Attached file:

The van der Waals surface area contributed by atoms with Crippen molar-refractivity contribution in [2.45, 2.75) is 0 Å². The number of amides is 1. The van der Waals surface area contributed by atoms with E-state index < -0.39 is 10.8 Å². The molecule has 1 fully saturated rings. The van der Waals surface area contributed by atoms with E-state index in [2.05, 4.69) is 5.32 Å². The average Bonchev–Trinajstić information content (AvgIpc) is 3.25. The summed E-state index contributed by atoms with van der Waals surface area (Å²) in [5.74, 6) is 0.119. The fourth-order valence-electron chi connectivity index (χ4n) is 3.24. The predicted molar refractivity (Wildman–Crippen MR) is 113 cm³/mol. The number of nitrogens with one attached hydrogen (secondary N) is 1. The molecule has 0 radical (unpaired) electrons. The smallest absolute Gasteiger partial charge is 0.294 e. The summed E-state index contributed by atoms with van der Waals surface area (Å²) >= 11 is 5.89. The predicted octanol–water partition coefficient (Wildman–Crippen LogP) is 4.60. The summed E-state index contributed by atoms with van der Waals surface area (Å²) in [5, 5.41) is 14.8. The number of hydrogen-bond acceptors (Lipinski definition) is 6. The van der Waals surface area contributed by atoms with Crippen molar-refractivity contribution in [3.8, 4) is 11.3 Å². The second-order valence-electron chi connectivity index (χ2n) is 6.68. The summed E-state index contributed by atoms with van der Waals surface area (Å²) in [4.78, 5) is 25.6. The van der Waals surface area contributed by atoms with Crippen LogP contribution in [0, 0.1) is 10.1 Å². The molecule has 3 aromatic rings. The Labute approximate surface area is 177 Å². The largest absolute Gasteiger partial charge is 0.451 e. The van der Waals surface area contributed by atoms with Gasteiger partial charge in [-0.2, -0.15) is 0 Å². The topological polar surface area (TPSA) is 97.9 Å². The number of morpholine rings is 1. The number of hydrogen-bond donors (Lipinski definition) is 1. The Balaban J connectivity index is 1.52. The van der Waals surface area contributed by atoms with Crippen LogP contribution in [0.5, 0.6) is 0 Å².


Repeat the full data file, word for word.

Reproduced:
The van der Waals surface area contributed by atoms with Crippen molar-refractivity contribution in [2.45, 2.75) is 0 Å². The number of amides is 1. The van der Waals surface area contributed by atoms with E-state index < -0.39 is 10.8 Å². The molecule has 1 fully saturated rings. The van der Waals surface area contributed by atoms with E-state index in [2.05, 4.69) is 5.32 Å². The average Bonchev–Trinajstić information content (AvgIpc) is 3.25. The summed E-state index contributed by atoms with van der Waals surface area (Å²) in [5.74, 6) is 0.119. The fourth-order valence-electron chi connectivity index (χ4n) is 3.24. The predicted molar refractivity (Wildman–Crippen MR) is 113 cm³/mol. The number of nitrogens with one attached hydrogen (secondary N) is 1. The molecule has 0 radical (unpaired) electrons. The smallest absolute Gasteiger partial charge is 0.294 e. The summed E-state index contributed by atoms with van der Waals surface area (Å²) >= 11 is 5.89. The predicted octanol–water partition coefficient (Wildman–Crippen LogP) is 4.60. The summed E-state index contributed by atoms with van der Waals surface area (Å²) in [5, 5.41) is 14.8. The number of hydrogen-bond acceptors (Lipinski definition) is 6. The van der Waals surface area contributed by atoms with Crippen molar-refractivity contribution in [3.8, 4) is 11.3 Å². The second-order valence-electron chi connectivity index (χ2n) is 6.68. The summed E-state index contributed by atoms with van der Waals surface area (Å²) in [4.78, 5) is 25.6. The van der Waals surface area contributed by atoms with Crippen LogP contribution in [0, 0.1) is 10.1 Å². The molecule has 3 aromatic rings. The Labute approximate surface area is 177 Å². The largest absolute Gasteiger partial charge is 0.451 e. The van der Waals surface area contributed by atoms with Gasteiger partial charge in [-0.2, -0.15) is 0 Å². The topological polar surface area (TPSA) is 97.9 Å². The number of morpholine rings is 1. The number of hydrogen-bond donors (Lipinski definition) is 1. The Balaban J connectivity index is 1.52. The van der Waals surface area contributed by atoms with Crippen LogP contribution in [0.5, 0.6) is 0 Å².